Book Image

Mastering KVM Virtualization - Second Edition

By : Vedran Dakic, Humble Devassy Chirammal, Prasad Mukhedkar, Anil Vettathu
Book Image

Mastering KVM Virtualization - Second Edition

By: Vedran Dakic, Humble Devassy Chirammal, Prasad Mukhedkar, Anil Vettathu

Overview of this book

Kernel-based Virtual Machine (KVM) enables you to virtualize your data center by transforming your Linux operating system into a powerful hypervisor that allows you to manage multiple operating systems with minimal fuss. With this book, you'll gain insights into configuring, troubleshooting, and fixing bugs in KVM virtualization and related software. This second edition of Mastering KVM Virtualization is updated to cover the latest developments in the core KVM components - libvirt and QEMU. Starting with the basics of Linux virtualization, you'll explore VM lifecycle management and migration techniques. You’ll then learn how to use SPICE and VNC protocols while creating VMs and discover best practices for using snapshots. As you progress, you'll integrate third-party tools with Ansible for automation and orchestration. You’ll also learn to scale out and monitor your environments, and will cover oVirt, OpenStack, Eucalyptus, AWS, and ELK stack. Throughout the book, you’ll find out more about tools such as Cloud-Init and Cloudbase-Init. Finally, you'll be taken through the performance tuning and troubleshooting guidelines for KVM-based virtual machines and a hypervisor. By the end of this book, you'll be well-versed with KVM virtualization and the tools and technologies needed to build and manage diverse virtualization environments.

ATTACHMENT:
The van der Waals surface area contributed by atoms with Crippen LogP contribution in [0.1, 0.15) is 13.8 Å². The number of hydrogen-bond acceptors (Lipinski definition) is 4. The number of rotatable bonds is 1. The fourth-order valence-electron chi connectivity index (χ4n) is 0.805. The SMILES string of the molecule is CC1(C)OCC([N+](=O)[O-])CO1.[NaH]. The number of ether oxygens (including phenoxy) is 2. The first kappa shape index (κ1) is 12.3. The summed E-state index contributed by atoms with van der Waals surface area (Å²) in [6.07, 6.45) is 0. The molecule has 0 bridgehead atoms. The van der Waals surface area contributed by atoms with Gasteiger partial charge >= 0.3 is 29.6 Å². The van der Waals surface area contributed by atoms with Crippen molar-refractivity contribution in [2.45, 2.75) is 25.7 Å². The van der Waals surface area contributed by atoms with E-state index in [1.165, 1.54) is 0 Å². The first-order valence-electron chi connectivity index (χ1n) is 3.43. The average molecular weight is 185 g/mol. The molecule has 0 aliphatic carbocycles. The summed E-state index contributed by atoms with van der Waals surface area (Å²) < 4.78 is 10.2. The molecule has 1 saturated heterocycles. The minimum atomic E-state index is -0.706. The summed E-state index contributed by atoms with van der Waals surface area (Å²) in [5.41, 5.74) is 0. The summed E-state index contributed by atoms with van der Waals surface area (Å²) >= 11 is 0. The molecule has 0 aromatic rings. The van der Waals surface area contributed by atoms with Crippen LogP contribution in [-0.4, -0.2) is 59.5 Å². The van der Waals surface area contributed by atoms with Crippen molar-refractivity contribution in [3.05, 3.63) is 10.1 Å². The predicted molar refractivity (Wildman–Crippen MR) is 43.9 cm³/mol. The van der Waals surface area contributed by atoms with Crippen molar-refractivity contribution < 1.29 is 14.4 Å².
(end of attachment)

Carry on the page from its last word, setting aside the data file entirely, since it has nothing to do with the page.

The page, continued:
Table of Contents (22 chapters)
Section 1: KVM Virtualization Basics
Section 2: libvirt and ovirt for Virtual Machine Management
Section 3: Automation, Customization, and Orchestration for KVM VMs
Section 4: Scalability, Monitoring, Performance Tuning, and Troubleshooting

Using userspace networking with TAP and TUN devices

In Chapter 1, Understanding Linux Virtualization, we used the virt-host-validate command to do some pre-flight checks in terms of the host's preparedness for KVM virtualization. As a part of that process, some of the checks include checking if the following devices exist:

  • /dev/kvm: The KVM drivers create a /dev/kvm character device on the host to facilitate direct hardware access for virtual machines. Not having this device means that the VMs won't be able to access physical hardware, although it's enabled in the BIOS and this will reduce the VM's performance significantly.
  • /dev/vhost-net: The /dev/vhost-net character device will be created on the host. This device serves as the interface for configuring the vhost-net instance. Not having this device significantly reduces the virtual machine's network performance.
  • /dev/net/tun: This is another character special device used for creating TUN...